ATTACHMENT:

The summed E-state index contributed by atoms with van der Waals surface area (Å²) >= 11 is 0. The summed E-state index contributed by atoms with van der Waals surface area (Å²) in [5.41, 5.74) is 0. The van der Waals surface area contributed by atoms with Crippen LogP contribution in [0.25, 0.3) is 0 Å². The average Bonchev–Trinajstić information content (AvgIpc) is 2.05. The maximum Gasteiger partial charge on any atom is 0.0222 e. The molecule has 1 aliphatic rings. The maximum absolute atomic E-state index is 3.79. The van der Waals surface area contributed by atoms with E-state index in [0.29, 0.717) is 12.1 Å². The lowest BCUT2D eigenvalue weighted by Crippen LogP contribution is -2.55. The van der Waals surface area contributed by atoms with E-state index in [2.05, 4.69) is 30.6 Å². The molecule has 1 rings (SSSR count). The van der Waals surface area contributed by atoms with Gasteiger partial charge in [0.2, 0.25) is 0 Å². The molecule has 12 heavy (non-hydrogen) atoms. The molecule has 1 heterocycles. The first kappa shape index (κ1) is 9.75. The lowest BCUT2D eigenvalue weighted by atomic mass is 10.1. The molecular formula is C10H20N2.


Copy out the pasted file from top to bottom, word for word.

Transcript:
The summed E-state index contributed by atoms with van der Waals surface area (Å²) >= 11 is 0. The summed E-state index contributed by atoms with van der Waals surface area (Å²) in [5.41, 5.74) is 0. The van der Waals surface area contributed by atoms with Crippen LogP contribution in [0.25, 0.3) is 0 Å². The average Bonchev–Trinajstić information content (AvgIpc) is 2.05. The maximum Gasteiger partial charge on any atom is 0.0222 e. The molecule has 1 aliphatic rings. The maximum absolute atomic E-state index is 3.79. The van der Waals surface area contributed by atoms with E-state index in [0.29, 0.717) is 12.1 Å². The lowest BCUT2D eigenvalue weighted by Crippen LogP contribution is -2.55. The van der Waals surface area contributed by atoms with E-state index in [2.05, 4.69) is 30.6 Å². The molecule has 1 rings (SSSR count). The van der Waals surface area contributed by atoms with Gasteiger partial charge in [0.2, 0.25) is 0 Å². The molecule has 12 heavy (non-hydrogen) atoms. The molecule has 1 heterocycles. The first kappa shape index (κ1) is 9.75. The lowest BCUT2D eigenvalue weighted by atomic mass is 10.1. The molecular formula is C10H20N2.